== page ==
The Lenovo Z5 Pro is yet another smartphone with a manual slider mechanism following the Mi Mix 3 and the Honor Magic 2. But Lenovo claims to have beaten both when it comes to screen to body ratio and at much cheaper price to boot.
The catch is that the Lenovo Z5 Pro is powered by a Snapdragon 710 instead of the top of the line Snapdragon 845 but the rest of it is mostly flagship stuff.
The phone is built around a full-screen display with no unsightly notches. It’s 6.39″ in diagonal and has FHD+ (1080 x 2340) resolution. Lenovo says it’s covering more than 95% of the front panel and while that’s certainly optimistic (makers like to exclude the frame as part of the body) the direct comparison to the Mix 3 showed slimmer bezels. And the company isn’t shy to share that the screen is Samsung-made.
The Lenovo Z5 Pro doesn’t offer too many memory options – only 6GB of RAM with either 64 or 128GB of storage. There are no mentions of microSD card support so we can assume the storage is non-expandable.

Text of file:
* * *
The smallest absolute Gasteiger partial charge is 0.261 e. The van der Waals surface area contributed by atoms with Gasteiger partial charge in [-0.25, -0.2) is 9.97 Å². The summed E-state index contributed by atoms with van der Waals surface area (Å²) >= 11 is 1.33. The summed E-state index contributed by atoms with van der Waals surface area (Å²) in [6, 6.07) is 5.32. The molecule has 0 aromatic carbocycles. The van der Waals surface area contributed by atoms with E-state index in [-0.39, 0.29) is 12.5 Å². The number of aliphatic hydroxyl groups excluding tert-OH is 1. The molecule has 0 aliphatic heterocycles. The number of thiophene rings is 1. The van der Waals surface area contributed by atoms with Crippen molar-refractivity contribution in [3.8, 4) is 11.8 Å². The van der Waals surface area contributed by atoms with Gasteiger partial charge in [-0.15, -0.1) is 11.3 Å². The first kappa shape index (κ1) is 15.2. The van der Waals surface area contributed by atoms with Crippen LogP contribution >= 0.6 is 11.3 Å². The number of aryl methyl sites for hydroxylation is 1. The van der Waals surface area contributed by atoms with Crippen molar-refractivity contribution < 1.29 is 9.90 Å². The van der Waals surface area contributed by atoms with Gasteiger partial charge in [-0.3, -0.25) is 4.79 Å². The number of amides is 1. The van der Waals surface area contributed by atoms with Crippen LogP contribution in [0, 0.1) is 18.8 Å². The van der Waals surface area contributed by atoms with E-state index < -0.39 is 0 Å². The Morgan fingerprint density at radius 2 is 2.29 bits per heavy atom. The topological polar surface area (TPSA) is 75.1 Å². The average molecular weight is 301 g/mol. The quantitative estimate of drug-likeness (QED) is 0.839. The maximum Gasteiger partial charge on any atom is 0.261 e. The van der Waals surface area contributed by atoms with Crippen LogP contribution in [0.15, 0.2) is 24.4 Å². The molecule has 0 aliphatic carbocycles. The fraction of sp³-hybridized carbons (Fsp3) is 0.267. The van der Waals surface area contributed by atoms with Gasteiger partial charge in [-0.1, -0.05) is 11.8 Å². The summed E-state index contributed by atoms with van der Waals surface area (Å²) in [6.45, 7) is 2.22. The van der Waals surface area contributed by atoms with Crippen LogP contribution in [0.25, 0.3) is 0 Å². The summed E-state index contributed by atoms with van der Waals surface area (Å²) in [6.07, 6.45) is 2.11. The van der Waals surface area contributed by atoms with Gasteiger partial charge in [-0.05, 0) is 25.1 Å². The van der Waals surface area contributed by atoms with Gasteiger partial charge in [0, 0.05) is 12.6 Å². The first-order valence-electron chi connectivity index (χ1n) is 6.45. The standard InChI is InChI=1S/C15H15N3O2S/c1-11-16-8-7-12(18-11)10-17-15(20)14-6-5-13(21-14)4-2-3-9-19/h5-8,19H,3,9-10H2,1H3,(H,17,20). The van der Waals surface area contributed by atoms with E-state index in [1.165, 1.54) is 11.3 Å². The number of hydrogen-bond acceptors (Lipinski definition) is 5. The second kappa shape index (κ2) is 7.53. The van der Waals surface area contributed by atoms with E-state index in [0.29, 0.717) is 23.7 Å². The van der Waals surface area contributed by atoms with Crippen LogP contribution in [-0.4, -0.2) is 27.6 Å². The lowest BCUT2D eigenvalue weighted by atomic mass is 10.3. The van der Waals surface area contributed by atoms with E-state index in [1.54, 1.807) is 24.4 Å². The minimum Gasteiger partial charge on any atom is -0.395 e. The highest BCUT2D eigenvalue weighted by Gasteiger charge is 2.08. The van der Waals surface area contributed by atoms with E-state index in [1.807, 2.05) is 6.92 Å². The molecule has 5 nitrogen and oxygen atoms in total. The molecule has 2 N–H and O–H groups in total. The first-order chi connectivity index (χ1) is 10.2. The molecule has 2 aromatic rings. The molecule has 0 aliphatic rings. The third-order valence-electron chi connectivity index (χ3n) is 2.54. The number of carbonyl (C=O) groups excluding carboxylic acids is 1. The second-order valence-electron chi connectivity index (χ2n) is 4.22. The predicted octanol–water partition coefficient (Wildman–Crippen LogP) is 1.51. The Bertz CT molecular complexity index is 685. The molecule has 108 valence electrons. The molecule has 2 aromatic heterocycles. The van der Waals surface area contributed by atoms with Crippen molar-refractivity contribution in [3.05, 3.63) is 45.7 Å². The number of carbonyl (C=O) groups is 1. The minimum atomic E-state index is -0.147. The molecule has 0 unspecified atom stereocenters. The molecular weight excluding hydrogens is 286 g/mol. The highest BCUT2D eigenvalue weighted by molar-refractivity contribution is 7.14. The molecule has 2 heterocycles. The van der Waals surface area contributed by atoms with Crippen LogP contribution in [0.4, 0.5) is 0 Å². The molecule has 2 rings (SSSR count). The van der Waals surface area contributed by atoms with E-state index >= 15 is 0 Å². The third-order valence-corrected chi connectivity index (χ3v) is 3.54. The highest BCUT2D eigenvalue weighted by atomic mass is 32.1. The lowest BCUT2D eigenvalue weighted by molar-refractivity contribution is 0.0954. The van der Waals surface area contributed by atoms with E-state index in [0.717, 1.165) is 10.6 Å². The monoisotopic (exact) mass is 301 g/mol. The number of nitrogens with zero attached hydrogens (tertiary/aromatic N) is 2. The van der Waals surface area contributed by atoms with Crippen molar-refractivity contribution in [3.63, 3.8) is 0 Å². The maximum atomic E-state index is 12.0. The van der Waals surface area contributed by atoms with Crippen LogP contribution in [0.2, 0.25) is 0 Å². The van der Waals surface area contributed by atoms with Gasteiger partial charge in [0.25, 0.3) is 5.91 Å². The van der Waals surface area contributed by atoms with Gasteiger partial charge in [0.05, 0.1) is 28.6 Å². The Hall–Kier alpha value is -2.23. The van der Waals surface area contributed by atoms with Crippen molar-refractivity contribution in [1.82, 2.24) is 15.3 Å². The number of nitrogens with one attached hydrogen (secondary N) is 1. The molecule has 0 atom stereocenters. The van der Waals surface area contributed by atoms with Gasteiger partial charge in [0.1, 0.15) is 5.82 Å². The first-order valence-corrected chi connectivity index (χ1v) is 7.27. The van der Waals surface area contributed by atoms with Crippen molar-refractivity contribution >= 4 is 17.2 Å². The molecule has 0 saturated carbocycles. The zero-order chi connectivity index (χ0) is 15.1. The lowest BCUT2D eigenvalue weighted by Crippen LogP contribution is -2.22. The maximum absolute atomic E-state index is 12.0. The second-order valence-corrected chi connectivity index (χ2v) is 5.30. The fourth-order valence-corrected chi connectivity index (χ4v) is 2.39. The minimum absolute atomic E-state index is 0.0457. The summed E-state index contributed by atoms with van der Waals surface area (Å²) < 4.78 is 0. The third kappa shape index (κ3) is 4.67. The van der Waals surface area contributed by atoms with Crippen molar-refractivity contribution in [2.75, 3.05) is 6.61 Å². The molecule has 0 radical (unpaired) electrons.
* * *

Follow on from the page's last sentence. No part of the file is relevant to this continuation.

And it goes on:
On the back, the phone boasts a dual-camera setup with 16MP (Sony IMX576) main sensor with f/1.8 aperture and a secondary Sony IMX519 imager with 24MP resolution. The slider is a home to another dual-camera configuration – 16MP + 8MP for selfies and they are accompanied by an infrared sensor for advanced facial recognition.
Speaking of biometric security, the Z5 Pro incorporates an under-display fingerprint reader – one of the centerpiece features of the handset. A 3,350 mAh battery provides power and Android Oreo is running out of the box with ZUI 10 on top.
The latter brings a few AI-enhanced features like optimized power savings during standby, camera scene recognition and gaming mode that promises measurable performance optimizations thanks to that same AI.
Pre-orders have already started with actual shipments coming 9 days from now. The Z5 Pro sells for CNY 1,998 ($287) for the 64GB model and asks CNY 2,298 ($330) for the 128GB version. The only available color is Ceramic Black.
Source (in Chinese)
Haslinda has worked with some of the largest telcos in North America and Asia. She loves tech and doesn’t like iPhone